So what do you talk about with your spouse? Any ideas for a conversation-deprived wife?

14 comments:

Odd Mix said...

Just a list of thoughts, here.

Why are his interests boring to you?
Are you sure blogging is boring to him? Have you ever read your blog together?
What did you talk about before you had kids? And why don't you talk about that anymore?

It seems, like much else in married life, conversation topics are often a matter of compromise. In my marriage, our non-offspring-or-television oriented topics consist largely of farm stuff (mainly her interest), photography (my interest) and blogging (also mine). We have each had to make a determined effort to find interest in the other’s passion. Not bored toleration or feigned passion, but genuine interest. It is remarkable how a subject can become interesting when you decide to learn more about it.

Try talking with him about what subjects you both might enjoy. Brainstorm a list of topics. Do some independent study about an agreed upon subject and then discuss it later. Our latest topic is making cheese (which is fun, by the way).

Mamalooper said...

I have been thinking about this lately. When Monkeydad and I go out alone, the talk invariably settles on Monkeygirl.

What I try to do is to get curious about Monkeydad. Ask him about his dreams, his opinions on certain issues, etc. I try also to mix things up a bit and go out to new places, even if it is only a new route for our daily walk with Monkeygirl. That can often generate new conversation since we don't often get out alone together.

Have you tried learning something new together?

Oh, The Joys said...

We face the same thing. Though we tend to plan things together - events, trips, projects...

Minnehaha Mama said...

We like to talk about the love lives of celebrities. How pathetic is that!!

OK, and also politics, movies, extended family and books. That's better.

Emily said...

We have our problems, but conversing together isn't one of them. We talk about our perceptions about things, however obscure. We spend a good part of our time together laughing and making jokes. We do a lot of cultrural analysis about, again, ordinary things. We also cook together and talk about that. I'm lucky that he blogs, so there's that too. We even talk about you! :)
Hilarious post! Loved the "I'm impressing you" phase.
PS Was your first husband MY DAD? Eiw."Peak excperiences" funny & I know!

Aliki2006 said...

The other day my husband and I were talking wistfully about our long-distance dating days, when I was working on my MA in upstate NY and he was doing the same thing in MD. We would call each other around 10:00 at night and just *talk* for about two hours straight, hanging onto every word each other said, long silences rife with meaning and longing. "What did we *talk* about?" I asked him. I'm not sure I can imagine talking for two hours straight anymore. I do miss that time to just talk--we spend so much time moving in a companionable flurry of child-caring and work.

We do have lots of meaningful conversations--but talking, just to *talk* seems to be a thing of the past, I think!

Eric said...

Don't they have blogs for comic-book aficionados (note I didn't say geeks)? Get the man started on a blog like that and - voila! - you have a common blogging interest.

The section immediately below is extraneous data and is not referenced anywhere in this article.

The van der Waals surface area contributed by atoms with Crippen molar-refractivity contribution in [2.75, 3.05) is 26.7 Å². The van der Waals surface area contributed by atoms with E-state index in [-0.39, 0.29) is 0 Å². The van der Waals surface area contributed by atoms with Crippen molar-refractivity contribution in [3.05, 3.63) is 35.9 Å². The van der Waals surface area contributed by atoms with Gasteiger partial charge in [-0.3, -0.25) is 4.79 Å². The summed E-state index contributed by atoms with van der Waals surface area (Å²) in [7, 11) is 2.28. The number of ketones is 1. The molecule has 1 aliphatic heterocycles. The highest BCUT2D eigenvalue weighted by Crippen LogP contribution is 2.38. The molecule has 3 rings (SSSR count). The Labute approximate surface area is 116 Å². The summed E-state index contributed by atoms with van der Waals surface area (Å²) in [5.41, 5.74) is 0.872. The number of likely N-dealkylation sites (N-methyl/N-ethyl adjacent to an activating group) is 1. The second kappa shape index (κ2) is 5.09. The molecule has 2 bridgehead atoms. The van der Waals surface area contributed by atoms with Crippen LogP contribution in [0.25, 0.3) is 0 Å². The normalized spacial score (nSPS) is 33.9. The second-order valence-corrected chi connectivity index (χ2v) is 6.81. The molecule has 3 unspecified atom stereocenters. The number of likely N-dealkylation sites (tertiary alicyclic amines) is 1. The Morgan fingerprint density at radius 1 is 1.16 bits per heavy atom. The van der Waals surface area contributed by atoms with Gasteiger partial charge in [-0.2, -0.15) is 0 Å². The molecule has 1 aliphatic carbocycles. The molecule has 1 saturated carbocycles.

As for my marriage, our kid vs. non-kid topic breakdown is probably closer to 90-10, so I probably can't be of much help.

Mommy off the Record said...

The breakdown of my conversations with husband are something like 40% recaps of our day at work, 40% talk about Little Guy, and 20% random stuff to make each other laugh. (Though when it's that time of month, I would substitute that last 20% for me yelling at husband for leaving his socks on the floor, not doing enough to help with the baby, etc.)

So, in terms of new conversational ideas, I'm not sure I'd be of much help, but I like the idea mamalooper had of learning something new together. Maybe instead of a dinner out at a restaurant one night, you two could go learn how to make sushi or something.

Her Bad Mother said...

My husband and I talk about the baby, what's on my blog, what's in the newspaper, what's up with his work, what's on TV and what's for dinner.

Usually in that order.

Mrs. Chicky said...

Funny enough, I divorced my first husband because we had nothing to talk about (zero, zilch, nada) and married my current husband because we talked nonstop. Now, due to a kid and jobs and stress we don't talk as much as we used to, but we try to find random things to converse about. It's usually something we read in the paper or online or saw on the news. The majority of our conversations do revolve around our child, but we're still making a concerted effort to find non-kid related things to talk about. Gotta keep our relationships interesting, right?

penelopeto said...

great post. your communication skills belie your dilemma, but of course, that's not what you mean.
We indulge in a little harmless gossip, and I like to ask hypothetical questions (often beginning with 'would you rather...'). They are new, interesting, and revealing. and, I am a champion bitcher. Does bitching count?

metro mama said...

We like to read the paper together (we do this well because he reaches for the front section first, and I the style section) then we talk about what we read.

He doesn't seem to mind my yammering about blogging.

sunshine scribe said...

The only compliment I've received in the last year related to my DNA too. LOL.

I totally hear you on this one, my friend. We once got so deep into the conversation rut that I went out and bought a book of questions etc ... it was a fun book of hypothetical situations etc that kept us laughing and pondering and chatting for days.

We talk ALOT about my son and work and extended family and household matters. But we've also learned to purposefully try other topics ... like daydreaming/planning for the future.

Of course the truth is I am an extrovert married to an artsy introvert so I do most of the talking anyway :)

Em said...

Ahem. W and I do talk a lot about the kids... maybe 50% of our time is discussing them (well, we have three). We talk about buying a house, travel, how we passed our days. We talk about mutual friends and family. We reminisce about things we've done together. We tease each other and joke a lot (we have a lot of humour in our relationship). We don't tend to discuss ideas, politics, religion - I don't know if either of us have the mental energy at the moment.

We never seem to run out of coversation. Sometimes I'll ask W to tell me something new - and he'll usually come up with something - a new thought or idea. We do have a rule that we won't discuss the kids when we go out on dates, which has been helpful.